Jobs’ never went to meet his biological father, although his biological sister, Mona did.  Steve and Mona agreed that she would not unveil any information about Jobs and his current enterprises.  Jobs never showed any interest in meeting his biological father.  This is where Steve Jobs’ competitiveness, and stubbornness was rooted.  An unfamiliar relationship that may lead to nothing more than disappointment from a man Jobs had never even met.  If Steve met with his father he also risked disappointing his father, and it was something Jobs was unable to bring himself to (Walter, 2011).

Steve’s aim for his new endeavor was to achieve the highest possible standards that required the best hardware exclusively used by the military and universities at the time.  This hardware system would be based off the system called UNIX which formed the computer’s operating system called, NeXTSTEP (Spector, 1985).  The goal for this system made writing software much more quick and dependable.  This computer project was called the NeXT Cube that launched in October of 1988.  The NeXT cube was a fantastic machine that did everything it was supposed to, but it was overpriced.  Jobs encountered two years of scarily low sales.  During this part of Jobs’ journey, he met his wife Laurene and they got married in 1991 and had a son together, who they named Reed and later had two more daughters named Erin and Eve.

Apple announced in 1996 they would purchase NeXT for $427 million which brought Jobs back to the original company he had co-founded.  Jobs began to focus on the profitability of the projects being run at Apple.  Jobs decided to terminate multiple projects, leaving many Apple employees fearful of their careers.  The largest focus was put on Macintosh and NeXTSTEP which emerged into Mac OS X.  Steve directed the company during the design of the iMac which led to great success and even greater sales.  Since then, Apple got a sense of what designs worked and how to continue branding themselves.  Since then, Apple products have been a huge success.  In 2000, Steve officially became the CEO of Apple (Norr, 2000).

After the announcement of his new title and role at Apple, the iPod was released as a portable music player along with the iTunes software and the iTunes store.  This resulted in Apple leading the world in consumer electronics and music distribution that still holds authority today.  Many of products invented by Apple have changed people’s world.  Simply looking at a more simple and convenient way to communicate.  Whether it is catching up with a relative in another country or a non-verbal individual being able to communicate his or her needs, these inventions changed everyone’s life.  During the month of June in 2007, Apple entered the cellular phone arena and invented the iPhone.  Jobs was noticed a lot during this time for his ability to persuade and sell.  His skill at persuading those to join or help his ideas, was unquestionably good.  This is when many of his cohorts began to feel intimidated by Jobs.  Jobs was also known for being very close-minded and only thinking the way Jobs thought.  Jobs was exposed to a variety of life, science, and culture.  It was clear he was intelligent in multiple ways.  However, Jobs lacked emotional intelligence and lacked the ability to own his failures and take the time to learn from others.  This seemed especially true after his fame began to rise, as his beliefs that his thinking was the best way to think was reinforced.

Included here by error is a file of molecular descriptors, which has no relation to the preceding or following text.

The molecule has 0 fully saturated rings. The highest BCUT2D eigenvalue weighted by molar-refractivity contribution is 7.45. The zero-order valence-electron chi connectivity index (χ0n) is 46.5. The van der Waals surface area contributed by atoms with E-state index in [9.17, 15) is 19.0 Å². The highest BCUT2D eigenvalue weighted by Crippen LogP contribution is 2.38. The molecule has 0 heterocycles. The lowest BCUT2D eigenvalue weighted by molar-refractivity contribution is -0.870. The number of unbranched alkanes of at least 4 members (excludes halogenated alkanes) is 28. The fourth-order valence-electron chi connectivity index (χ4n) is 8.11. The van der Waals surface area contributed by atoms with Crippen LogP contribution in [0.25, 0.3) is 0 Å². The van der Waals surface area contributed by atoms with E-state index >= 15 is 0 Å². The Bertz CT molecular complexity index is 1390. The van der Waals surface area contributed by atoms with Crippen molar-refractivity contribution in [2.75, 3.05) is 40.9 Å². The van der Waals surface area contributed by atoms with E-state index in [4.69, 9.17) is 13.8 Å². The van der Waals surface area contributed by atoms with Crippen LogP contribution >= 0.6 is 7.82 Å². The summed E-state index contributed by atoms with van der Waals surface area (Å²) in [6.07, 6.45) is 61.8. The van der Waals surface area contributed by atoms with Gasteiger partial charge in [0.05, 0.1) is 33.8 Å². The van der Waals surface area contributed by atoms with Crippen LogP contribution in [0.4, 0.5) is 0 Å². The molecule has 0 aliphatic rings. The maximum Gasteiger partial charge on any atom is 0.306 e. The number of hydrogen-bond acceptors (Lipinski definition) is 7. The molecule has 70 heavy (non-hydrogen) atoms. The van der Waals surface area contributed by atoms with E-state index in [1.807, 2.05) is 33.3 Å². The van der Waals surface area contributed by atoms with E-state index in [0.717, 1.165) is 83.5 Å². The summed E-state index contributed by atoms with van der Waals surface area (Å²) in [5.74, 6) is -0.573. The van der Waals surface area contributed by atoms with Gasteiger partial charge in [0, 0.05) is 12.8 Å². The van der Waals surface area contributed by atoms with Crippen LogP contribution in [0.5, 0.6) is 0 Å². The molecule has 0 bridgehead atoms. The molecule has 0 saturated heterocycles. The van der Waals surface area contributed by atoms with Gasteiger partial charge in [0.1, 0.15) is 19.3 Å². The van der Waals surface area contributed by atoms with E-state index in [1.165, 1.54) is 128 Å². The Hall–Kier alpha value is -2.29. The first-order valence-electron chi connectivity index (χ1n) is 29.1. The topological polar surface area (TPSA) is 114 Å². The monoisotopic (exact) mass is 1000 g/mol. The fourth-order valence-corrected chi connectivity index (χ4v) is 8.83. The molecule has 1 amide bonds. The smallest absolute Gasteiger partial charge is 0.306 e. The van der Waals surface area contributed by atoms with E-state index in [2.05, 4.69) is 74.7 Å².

Health issues begin to arise in Jobs’ life and in October of 2003, Jobs was diagnosed with cancer and less than a year later, announced he had a cancerous tumor in his pancreas to his employees (Evangelista, 2012).  With pancreatic cancer, it is typically a very poor prognosis but he learned he had a less aggressive type of pancreatic cancer referred to as islet cell neuroendocrine tumor (Evangelista, 2004).  Due to Jobs’ intense faith in alternative medicine, he refused western medicine treatment for his cancer which many doctors believe is what led him to an unnecessarily early death.  This including a Harvard researcher Ramzi Amri and Barrie R. Cassileth the chief of Memorial Sloan Kettering Cancer Center‘s integrative medicine department, said, “Jobs’s faith in alternative medicine likely cost him his life…. He had the only kind of pancreatic cancer that is treatable and curable…. He essentially committed suicide” (Szabo, 2013).  In addition to refusing westernized medicine including chemotherapy and radiation therapy, he also refused surgery.  He later regretted refusing surgery as his health continued to decline regardless of the diet, juice cleanses, and any other alternative form of medicine he researched.  In the absence of the company’s CEO, Tim Cook took over. Tim Cook had been the head of worldwide sales and operations at Apple.